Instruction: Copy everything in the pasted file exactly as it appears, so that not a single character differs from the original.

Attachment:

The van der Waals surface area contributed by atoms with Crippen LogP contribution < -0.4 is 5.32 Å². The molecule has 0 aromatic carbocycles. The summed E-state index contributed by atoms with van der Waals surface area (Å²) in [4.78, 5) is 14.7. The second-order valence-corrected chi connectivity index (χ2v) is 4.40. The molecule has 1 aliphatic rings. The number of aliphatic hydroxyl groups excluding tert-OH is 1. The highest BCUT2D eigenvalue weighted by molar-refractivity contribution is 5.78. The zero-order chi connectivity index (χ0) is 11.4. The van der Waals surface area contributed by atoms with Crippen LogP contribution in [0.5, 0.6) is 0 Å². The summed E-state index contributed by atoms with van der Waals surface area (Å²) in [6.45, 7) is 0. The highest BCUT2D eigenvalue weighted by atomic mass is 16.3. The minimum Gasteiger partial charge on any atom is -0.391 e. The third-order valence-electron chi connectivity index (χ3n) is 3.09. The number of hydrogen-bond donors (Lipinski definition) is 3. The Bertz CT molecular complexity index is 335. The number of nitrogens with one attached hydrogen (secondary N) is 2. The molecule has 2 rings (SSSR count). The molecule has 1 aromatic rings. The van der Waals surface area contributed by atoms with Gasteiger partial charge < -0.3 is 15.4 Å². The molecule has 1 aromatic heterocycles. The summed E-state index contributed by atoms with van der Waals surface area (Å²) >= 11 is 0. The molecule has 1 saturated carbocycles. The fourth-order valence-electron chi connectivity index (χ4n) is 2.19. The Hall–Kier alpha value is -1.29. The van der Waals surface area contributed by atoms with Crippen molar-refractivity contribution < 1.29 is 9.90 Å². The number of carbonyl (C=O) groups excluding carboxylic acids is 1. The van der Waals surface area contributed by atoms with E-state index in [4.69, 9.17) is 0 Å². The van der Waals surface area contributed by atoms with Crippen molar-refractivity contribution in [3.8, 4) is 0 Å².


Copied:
The van der Waals surface area contributed by atoms with Crippen LogP contribution < -0.4 is 5.32 Å². The molecule has 0 aromatic carbocycles. The summed E-state index contributed by atoms with van der Waals surface area (Å²) in [4.78, 5) is 14.7. The second-order valence-corrected chi connectivity index (χ2v) is 4.40. The molecule has 1 aliphatic rings. The number of aliphatic hydroxyl groups excluding tert-OH is 1. The highest BCUT2D eigenvalue weighted by molar-refractivity contribution is 5.78. The zero-order chi connectivity index (χ0) is 11.4. The van der Waals surface area contributed by atoms with Crippen LogP contribution in [0.5, 0.6) is 0 Å². The summed E-state index contributed by atoms with van der Waals surface area (Å²) in [6.45, 7) is 0. The highest BCUT2D eigenvalue weighted by atomic mass is 16.3. The minimum Gasteiger partial charge on any atom is -0.391 e. The third-order valence-electron chi connectivity index (χ3n) is 3.09. The number of hydrogen-bond donors (Lipinski definition) is 3. The Bertz CT molecular complexity index is 335. The number of nitrogens with one attached hydrogen (secondary N) is 2. The molecule has 2 rings (SSSR count). The molecule has 1 aromatic rings. The van der Waals surface area contributed by atoms with Gasteiger partial charge < -0.3 is 15.4 Å². The molecule has 1 aromatic heterocycles. The summed E-state index contributed by atoms with van der Waals surface area (Å²) >= 11 is 0. The molecule has 1 saturated carbocycles. The fourth-order valence-electron chi connectivity index (χ4n) is 2.19. The Hall–Kier alpha value is -1.29. The van der Waals surface area contributed by atoms with Crippen molar-refractivity contribution < 1.29 is 9.90 Å². The number of carbonyl (C=O) groups excluding carboxylic acids is 1. The van der Waals surface area contributed by atoms with E-state index in [4.69, 9.17) is 0 Å². The van der Waals surface area contributed by atoms with Crippen molar-refractivity contribution in [3.8, 4) is 0 Å².